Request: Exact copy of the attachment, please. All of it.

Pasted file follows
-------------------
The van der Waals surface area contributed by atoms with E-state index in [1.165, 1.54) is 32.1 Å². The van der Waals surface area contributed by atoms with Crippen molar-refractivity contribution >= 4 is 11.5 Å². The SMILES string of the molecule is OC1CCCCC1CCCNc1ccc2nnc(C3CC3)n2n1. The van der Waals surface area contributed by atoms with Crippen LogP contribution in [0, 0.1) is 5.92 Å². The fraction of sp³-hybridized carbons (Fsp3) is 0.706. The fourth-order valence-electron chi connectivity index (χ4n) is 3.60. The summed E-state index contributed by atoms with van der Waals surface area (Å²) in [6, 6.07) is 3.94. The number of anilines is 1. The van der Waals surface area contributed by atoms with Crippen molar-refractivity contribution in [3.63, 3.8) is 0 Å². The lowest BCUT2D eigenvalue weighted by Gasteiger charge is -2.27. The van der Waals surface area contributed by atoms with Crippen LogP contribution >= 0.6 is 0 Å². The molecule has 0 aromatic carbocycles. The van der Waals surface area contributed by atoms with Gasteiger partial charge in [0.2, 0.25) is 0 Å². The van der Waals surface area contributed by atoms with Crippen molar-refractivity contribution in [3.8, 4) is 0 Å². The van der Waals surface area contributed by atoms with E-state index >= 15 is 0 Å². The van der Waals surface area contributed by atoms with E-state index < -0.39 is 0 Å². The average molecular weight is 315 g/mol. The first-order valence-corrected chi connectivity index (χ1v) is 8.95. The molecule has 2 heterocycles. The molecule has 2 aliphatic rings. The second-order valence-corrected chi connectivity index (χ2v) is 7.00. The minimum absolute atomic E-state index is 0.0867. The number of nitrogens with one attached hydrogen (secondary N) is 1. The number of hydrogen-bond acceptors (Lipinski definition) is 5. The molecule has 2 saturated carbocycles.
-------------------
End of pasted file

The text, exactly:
The van der Waals surface area contributed by atoms with E-state index in [1.165, 1.54) is 32.1 Å². The van der Waals surface area contributed by atoms with Crippen molar-refractivity contribution >= 4 is 11.5 Å². The SMILES string of the molecule is OC1CCCCC1CCCNc1ccc2nnc(C3CC3)n2n1. The van der Waals surface area contributed by atoms with Crippen LogP contribution in [0, 0.1) is 5.92 Å². The fraction of sp³-hybridized carbons (Fsp3) is 0.706. The fourth-order valence-electron chi connectivity index (χ4n) is 3.60. The summed E-state index contributed by atoms with van der Waals surface area (Å²) in [6, 6.07) is 3.94. The number of anilines is 1. The van der Waals surface area contributed by atoms with Crippen molar-refractivity contribution in [3.63, 3.8) is 0 Å². The lowest BCUT2D eigenvalue weighted by Gasteiger charge is -2.27. The van der Waals surface area contributed by atoms with Crippen LogP contribution >= 0.6 is 0 Å². The molecule has 0 aromatic carbocycles. The van der Waals surface area contributed by atoms with Gasteiger partial charge in [0.2, 0.25) is 0 Å². The van der Waals surface area contributed by atoms with Crippen molar-refractivity contribution in [3.8, 4) is 0 Å². The van der Waals surface area contributed by atoms with E-state index >= 15 is 0 Å². The van der Waals surface area contributed by atoms with E-state index < -0.39 is 0 Å². The average molecular weight is 315 g/mol. The first-order valence-corrected chi connectivity index (χ1v) is 8.95. The molecule has 2 heterocycles. The molecule has 2 aliphatic rings. The second-order valence-corrected chi connectivity index (χ2v) is 7.00. The minimum absolute atomic E-state index is 0.0867. The number of nitrogens with one attached hydrogen (secondary N) is 1. The number of hydrogen-bond acceptors (Lipinski definition) is 5. The molecule has 2 saturated carbocycles.